A detailed overview of the lifecyle of wild brown trout and sea trout. Describes how brown trout mate, spawn, hatch and grow to adulthood.
Before hatching, the brown trout ova will have lain for between four and twelve weeks, depending on temperature, within the covered hollow of a clean gravel bed known as a redd. The water will be well oxygenated and quite cool (usually less than 16° C) and most likely upstream from the trout’s usual haunts. The parent hen trout creates the hollow during mating by quickly sweeping her tail from side to side across the gravel creating a nest (the design of the nests provide a percolating effect to the ova and keep them well oxygenated and free from fungal growths). Into it, she will then lay several hundred of the 4000 or so ova she will lay in total, before moving slightly further upstream to repeat the process, simultaneously covering the previous hollow with the gravel excavated by her tail. The ova are fertilized by the male trout which, positioned beside and slightly upstream of her, will secrete milt into the current, some of which will make contact with the ova.
During this process some of the brown trout ova will be lost to the current. More will be eaten by other fish and others will be lost to environmental factors such as poorly oxygenated (particularly polluted) water. The oxygen content of water above 24° C will be deadly to the ova and indeed trout in general. It has been estimated that only 1% of the ova laid by the female will survive for more than a year. The mating process also weakens the trout and it can take as much as three months for them to regain fitness. Closed seasons for brown trout fishing were introduced in the UK to accommodate this period of recuperation.
The beginning of the mating period starts in winter and is governed by day length. The actual calendar month therefore will be reliant on latitude. In the UK the period is generally between November and late February.
The ova can take from four to twelve weeks to hatch. The length of this period being dictated by the water temperature, warmer water generally producing quicker incubation times. The ova develop into the ‘eyed egg’ stage, so called because two black spots are visible through the ova membrane. Following this, the ova hatch into yolk-sac fry or alevins. The yolk-sac is the alevin’s food supply as their digestive system is developing. The strange looking creature becomes more recognisable as fry as the yolk-sac, which hangs from the alevins throat, is consumed. At this stage, a period of between 12 and 20 days, they emerge from the darkened safety of the gravel bed to spread downstream and start feeding.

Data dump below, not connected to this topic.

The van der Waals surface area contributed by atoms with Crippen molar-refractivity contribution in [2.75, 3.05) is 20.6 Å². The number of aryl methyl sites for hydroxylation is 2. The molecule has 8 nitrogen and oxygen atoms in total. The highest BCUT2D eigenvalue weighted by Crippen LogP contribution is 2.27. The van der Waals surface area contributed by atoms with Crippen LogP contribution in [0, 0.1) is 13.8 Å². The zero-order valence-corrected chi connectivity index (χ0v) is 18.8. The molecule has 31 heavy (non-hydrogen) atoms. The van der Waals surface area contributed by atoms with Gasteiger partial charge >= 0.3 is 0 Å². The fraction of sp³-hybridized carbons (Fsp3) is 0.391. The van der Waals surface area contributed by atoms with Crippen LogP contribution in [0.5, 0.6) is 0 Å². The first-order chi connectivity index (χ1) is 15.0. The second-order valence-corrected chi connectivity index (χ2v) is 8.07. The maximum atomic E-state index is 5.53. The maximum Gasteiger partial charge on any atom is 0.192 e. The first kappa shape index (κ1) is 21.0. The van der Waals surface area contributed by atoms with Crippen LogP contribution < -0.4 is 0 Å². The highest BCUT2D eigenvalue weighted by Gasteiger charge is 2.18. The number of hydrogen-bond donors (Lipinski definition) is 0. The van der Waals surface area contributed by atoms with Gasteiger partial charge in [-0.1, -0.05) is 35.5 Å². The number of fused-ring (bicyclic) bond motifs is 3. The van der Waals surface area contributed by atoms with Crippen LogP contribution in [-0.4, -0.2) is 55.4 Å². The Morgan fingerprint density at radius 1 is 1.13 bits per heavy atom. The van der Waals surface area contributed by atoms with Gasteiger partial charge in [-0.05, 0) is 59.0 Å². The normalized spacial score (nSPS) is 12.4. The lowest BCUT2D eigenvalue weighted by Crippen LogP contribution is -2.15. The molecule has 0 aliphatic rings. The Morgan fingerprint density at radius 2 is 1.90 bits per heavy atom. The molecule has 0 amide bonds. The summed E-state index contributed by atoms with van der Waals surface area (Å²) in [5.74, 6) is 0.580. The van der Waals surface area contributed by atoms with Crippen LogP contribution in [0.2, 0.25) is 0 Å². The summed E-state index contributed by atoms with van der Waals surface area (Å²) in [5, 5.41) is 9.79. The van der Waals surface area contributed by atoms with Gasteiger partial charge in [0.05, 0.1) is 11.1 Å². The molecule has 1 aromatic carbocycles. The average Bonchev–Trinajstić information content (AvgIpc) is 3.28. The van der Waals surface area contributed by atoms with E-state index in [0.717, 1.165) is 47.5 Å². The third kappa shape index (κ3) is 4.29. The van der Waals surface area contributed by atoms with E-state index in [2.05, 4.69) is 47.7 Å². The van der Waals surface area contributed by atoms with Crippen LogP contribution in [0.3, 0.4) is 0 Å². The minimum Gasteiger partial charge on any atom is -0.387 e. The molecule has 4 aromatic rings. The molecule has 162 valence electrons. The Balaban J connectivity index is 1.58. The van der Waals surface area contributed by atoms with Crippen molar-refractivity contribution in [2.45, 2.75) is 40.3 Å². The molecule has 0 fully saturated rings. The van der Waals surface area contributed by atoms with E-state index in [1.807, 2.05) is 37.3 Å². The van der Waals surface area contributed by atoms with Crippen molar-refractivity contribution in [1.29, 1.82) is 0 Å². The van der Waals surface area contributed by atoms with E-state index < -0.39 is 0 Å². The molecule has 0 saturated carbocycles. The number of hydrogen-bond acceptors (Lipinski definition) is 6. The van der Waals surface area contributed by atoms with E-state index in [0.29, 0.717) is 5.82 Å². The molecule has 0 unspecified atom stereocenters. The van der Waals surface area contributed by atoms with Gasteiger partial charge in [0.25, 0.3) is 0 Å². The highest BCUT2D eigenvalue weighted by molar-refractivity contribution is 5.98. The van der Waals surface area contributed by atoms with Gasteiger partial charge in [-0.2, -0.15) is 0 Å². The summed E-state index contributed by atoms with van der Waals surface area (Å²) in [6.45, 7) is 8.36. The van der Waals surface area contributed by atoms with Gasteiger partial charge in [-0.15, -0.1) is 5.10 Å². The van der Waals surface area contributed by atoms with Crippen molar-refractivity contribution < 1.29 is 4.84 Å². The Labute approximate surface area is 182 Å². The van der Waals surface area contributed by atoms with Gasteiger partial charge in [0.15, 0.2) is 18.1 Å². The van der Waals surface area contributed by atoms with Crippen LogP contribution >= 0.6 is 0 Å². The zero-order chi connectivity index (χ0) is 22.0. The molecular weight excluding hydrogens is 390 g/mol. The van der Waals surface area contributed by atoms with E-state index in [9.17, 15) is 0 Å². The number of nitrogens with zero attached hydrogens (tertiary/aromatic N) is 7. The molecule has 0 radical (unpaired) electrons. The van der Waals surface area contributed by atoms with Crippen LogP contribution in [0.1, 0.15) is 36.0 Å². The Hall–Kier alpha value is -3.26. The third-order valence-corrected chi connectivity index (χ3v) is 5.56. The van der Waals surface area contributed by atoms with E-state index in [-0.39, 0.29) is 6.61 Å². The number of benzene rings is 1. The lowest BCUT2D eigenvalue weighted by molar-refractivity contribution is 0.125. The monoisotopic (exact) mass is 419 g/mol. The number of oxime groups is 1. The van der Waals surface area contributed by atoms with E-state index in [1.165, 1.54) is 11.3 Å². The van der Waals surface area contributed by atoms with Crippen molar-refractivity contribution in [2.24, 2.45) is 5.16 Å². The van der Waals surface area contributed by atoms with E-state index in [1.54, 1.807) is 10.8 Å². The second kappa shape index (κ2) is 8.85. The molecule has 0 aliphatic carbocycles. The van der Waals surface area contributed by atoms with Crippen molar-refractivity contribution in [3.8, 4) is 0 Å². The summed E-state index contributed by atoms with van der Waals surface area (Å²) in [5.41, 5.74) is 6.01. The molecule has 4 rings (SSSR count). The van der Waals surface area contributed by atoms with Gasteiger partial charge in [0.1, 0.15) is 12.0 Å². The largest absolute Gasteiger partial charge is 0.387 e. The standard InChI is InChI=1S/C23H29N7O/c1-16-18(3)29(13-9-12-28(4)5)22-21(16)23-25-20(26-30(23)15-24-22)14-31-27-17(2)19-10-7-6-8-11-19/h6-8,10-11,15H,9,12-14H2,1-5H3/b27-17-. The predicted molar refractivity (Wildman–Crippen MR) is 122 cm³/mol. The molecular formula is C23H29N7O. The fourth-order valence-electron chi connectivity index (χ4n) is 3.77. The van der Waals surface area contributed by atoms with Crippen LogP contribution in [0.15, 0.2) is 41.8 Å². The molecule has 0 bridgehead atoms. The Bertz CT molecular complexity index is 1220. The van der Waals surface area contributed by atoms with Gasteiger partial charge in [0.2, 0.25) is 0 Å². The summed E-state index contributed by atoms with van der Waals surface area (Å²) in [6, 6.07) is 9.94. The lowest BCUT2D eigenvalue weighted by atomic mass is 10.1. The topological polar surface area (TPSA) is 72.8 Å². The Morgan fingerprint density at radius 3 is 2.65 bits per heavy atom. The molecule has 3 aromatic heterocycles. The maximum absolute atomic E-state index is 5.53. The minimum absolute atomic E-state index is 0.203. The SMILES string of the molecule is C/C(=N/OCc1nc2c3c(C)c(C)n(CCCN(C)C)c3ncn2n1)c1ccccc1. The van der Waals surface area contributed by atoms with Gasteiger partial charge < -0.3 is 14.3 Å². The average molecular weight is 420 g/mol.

Brown Trout Fry
The fry will tend to shoal where the water flows less quickly, normally near to the river bank, where they feed on tiny invertebrates and plankton. By now they are beginning to develop the marking of their species and become identifiable as brown trout fry. This is a dangerous stage for the young trout and they will be fed upon by all manner of creatures including other fish, mink and birds. Once they have reached roughly three to four months in age (10 – 15cm) they are known as fingerlings. A 95% mortality rate has been estimated for fish reaching this period.
The Adult Brown Trout
A brown trout is mature between one and two years of age and theoretically can live for up to twelve years, spending most of their time avoiding predation and saving as much energy as possible. They tend to be territorially individualistic and will seek out lies, the bigger fish usually securing the best, which offer them an energy efficient source of oxygen and a good supply of food. They also require a nearby bolt hole for protection from the many predators found in rivers and lakes. They will eat almost any creature of the right size (typically insects, small fish, frogs and even crabs) and will not move far, maybe as much a metre only, from their lie to find it.
Sea Trout and Brown Trout are the same species (Salmon trutta). The parent fish mate in the same manner as the brown trout but they have migrated from salt water to the river rather than simply moving upstream. They are generally indistinguishable from brown trout in looks and behaviour although once they move from the fry stage they are known as a parr rather than a fingerling.
At about three years old they start to become visibly more silvery than a brown trout. Now known as a smolt their gills begin to develop in a manner that will enable them to process salt water. Once they reach about a pound in weight they will migrate to the sea where they will feed with gusto and acquire more weight. Their return journey back to fresh water to spawn can happen as early as that same year or in some circumstances they may wait for up to four years.
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By Chris Whittaker